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Chapter 9 The Nervous System. Organs and Divisions of the Nervous System. Central Nervous System (CNS) brain and spinal cord centrally located Peripheral Nervous System (PNS) nerves extending to outlying parts of the body Autonomic Nervous System (ANS)

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Chapter 9 the nervous system l.jpg

Chapter 9The Nervous System

Organs and divisions of the nervous system l.jpg
Organs and Divisions of the Nervous System

  • Central Nervous System (CNS)

    brain and spinal cord centrally located

  • Peripheral Nervous System (PNS)

    nerves extending to outlying parts of the body

  • Autonomic Nervous System (ANS)

    regulates automatic or involuntary functions

    • Sympathetic - “fight-or-flight”

    • Parasympethetic “rest, feed and breed”

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Cells of the Nervous System

Two Types of Nervous System Cells

  • Neurons

    nerve cells conduct impulses

  • Glia

    connective tissue cells supporting neurons

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Cells of the Nervous System



conduct impulses to cell body of neuron

Cell body

main, central part with nucleus


conducts impulses away from cell body of neuron

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Cells of the Nervous System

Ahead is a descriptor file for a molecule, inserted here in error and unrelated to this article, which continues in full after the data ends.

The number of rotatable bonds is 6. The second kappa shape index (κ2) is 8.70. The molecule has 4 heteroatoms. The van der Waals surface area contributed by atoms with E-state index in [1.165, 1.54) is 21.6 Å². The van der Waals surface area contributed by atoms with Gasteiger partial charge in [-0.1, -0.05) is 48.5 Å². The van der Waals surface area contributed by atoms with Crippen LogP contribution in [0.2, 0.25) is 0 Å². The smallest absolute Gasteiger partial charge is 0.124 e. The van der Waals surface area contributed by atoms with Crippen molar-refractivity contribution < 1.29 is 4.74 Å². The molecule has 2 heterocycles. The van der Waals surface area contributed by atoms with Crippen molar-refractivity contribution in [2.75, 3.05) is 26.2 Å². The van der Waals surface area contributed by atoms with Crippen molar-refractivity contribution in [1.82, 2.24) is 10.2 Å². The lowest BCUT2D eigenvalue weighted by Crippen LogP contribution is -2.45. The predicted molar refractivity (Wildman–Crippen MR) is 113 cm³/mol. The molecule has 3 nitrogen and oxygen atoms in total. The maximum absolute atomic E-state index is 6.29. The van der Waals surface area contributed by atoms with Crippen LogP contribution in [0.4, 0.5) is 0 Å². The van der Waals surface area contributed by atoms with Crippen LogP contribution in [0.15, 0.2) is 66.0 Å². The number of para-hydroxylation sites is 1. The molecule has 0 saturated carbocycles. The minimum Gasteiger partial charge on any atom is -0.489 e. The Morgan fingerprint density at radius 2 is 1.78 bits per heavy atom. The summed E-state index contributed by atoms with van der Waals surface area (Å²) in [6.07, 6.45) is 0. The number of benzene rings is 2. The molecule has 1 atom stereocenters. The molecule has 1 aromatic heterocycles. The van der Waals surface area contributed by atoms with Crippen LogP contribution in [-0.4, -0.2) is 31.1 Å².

Classification of Neurons according to Function

  • Sensory or Afferent

    conduct impulses to the spinal cord and brain;

  • Motor or Efferent

    conduct impulses away from brain and spinal cord to muscles and glands

  • Interneurons

    conduct impulses from sensory neurons to motor neurons

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Cells of the Nervous System

Glia (neuroglia)

Support cells, bringing the cells of nervous tissue together structurally and functionally (like glue)

3 main types of connective tissue cells


star-shaped cells that anchor small blood vessels to neurons


smallest of the glial cells that act as phagocytes in the brain


form myelin sheaths on axons in the CNS (Schwann cells form myelin sheaths in PNS only)

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Cells of the Nervous System

Disorders of Nervous Tissue

Multiple Sclerosis

  • characterized by myelin loss in central nerve fibers

    resulting in conduction impairment

  • most common in younger women


    • General name for nervous system tumors is neuroma

    • Most neuromas are gliomas, glial tumors

    • Multiple neurofibromatosis - characterized by numerous benign tumors

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Nerves are bundles of peripheral axons


bundle of central axons

White matter

brain or cord tissue composed primarily of myelinated

axons (tracts)

Gray matter

brain or cord tissue composed primarily of cell bodies

and unmyelinated fibers

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Nerve coverings are made of fibrous connective tissue


surrounds individual fibers within a nerve


surrounds a group (fascicle) of nerve fibers


surrounds the entire nerve

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Reflex Arcs

  • Reflex arcs by-pass the brain - occur in the spinal chord in situations requiring immediate response

  • Nerve impulses are conducted from receptors to effectors

  • conduction by a reflex arc results in a reflex, i.e.;

    contraction by a muscle or secretion by a gland

  • Two-neuron arcs

    the simplest arc, consisting of sensory neurons synapsing in the spinal cord with motor neurons

  • Three-neuron arcs

    consist of sensory neurons synapsing in the spinal cord with interneurons that synapse with motor neurons